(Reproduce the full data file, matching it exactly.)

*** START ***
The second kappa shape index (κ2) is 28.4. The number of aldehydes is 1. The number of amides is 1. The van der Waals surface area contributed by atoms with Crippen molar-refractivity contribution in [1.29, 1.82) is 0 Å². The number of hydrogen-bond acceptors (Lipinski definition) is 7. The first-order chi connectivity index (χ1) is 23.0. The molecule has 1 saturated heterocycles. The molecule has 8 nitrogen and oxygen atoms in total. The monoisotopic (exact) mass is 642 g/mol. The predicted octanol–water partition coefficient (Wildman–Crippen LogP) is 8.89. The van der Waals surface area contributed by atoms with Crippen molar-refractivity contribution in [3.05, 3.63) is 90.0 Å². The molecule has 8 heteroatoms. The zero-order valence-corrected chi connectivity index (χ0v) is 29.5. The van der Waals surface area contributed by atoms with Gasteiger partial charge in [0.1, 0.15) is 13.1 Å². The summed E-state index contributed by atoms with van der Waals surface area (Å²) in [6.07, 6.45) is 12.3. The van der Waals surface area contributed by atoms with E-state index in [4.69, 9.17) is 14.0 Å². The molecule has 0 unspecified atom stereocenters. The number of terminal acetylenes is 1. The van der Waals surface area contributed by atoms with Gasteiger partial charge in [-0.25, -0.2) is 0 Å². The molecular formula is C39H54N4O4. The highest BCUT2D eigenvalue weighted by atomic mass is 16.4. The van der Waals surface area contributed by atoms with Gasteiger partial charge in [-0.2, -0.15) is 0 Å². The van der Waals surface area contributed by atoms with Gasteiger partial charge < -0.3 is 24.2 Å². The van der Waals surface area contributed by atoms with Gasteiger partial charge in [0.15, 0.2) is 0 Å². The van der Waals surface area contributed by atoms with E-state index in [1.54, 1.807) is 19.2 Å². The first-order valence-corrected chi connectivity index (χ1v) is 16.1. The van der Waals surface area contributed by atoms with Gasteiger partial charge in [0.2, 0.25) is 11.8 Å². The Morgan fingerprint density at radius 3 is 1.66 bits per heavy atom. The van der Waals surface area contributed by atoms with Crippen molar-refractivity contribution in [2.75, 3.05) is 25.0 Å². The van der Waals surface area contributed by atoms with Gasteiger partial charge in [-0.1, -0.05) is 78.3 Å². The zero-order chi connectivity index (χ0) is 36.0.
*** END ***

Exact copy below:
The second kappa shape index (κ2) is 28.4. The number of aldehydes is 1. The number of amides is 1. The van der Waals surface area contributed by atoms with Crippen molar-refractivity contribution in [1.29, 1.82) is 0 Å². The number of hydrogen-bond acceptors (Lipinski definition) is 7. The first-order chi connectivity index (χ1) is 23.0. The molecule has 1 saturated heterocycles. The molecule has 8 nitrogen and oxygen atoms in total. The monoisotopic (exact) mass is 642 g/mol. The predicted octanol–water partition coefficient (Wildman–Crippen LogP) is 8.89. The van der Waals surface area contributed by atoms with Crippen molar-refractivity contribution in [3.05, 3.63) is 90.0 Å². The molecule has 8 heteroatoms. The zero-order valence-corrected chi connectivity index (χ0v) is 29.5. The van der Waals surface area contributed by atoms with Gasteiger partial charge in [0.1, 0.15) is 13.1 Å². The summed E-state index contributed by atoms with van der Waals surface area (Å²) in [6.07, 6.45) is 12.3. The van der Waals surface area contributed by atoms with E-state index in [4.69, 9.17) is 14.0 Å². The molecule has 0 unspecified atom stereocenters. The number of terminal acetylenes is 1. The van der Waals surface area contributed by atoms with Gasteiger partial charge in [-0.25, -0.2) is 0 Å². The molecular formula is C39H54N4O4. The highest BCUT2D eigenvalue weighted by atomic mass is 16.4. The van der Waals surface area contributed by atoms with Gasteiger partial charge in [-0.2, -0.15) is 0 Å². The van der Waals surface area contributed by atoms with Gasteiger partial charge < -0.3 is 24.2 Å². The van der Waals surface area contributed by atoms with Gasteiger partial charge in [0.15, 0.2) is 0 Å². The van der Waals surface area contributed by atoms with E-state index in [1.54, 1.807) is 19.2 Å². The first-order valence-corrected chi connectivity index (χ1v) is 16.1. The van der Waals surface area contributed by atoms with Gasteiger partial charge in [0.2, 0.25) is 11.8 Å². The Morgan fingerprint density at radius 3 is 1.66 bits per heavy atom. The van der Waals surface area contributed by atoms with Crippen molar-refractivity contribution in [2.75, 3.05) is 25.0 Å². The van der Waals surface area contributed by atoms with Gasteiger partial charge in [-0.1, -0.05) is 78.3 Å². The zero-order chi connectivity index (χ0) is 36.0.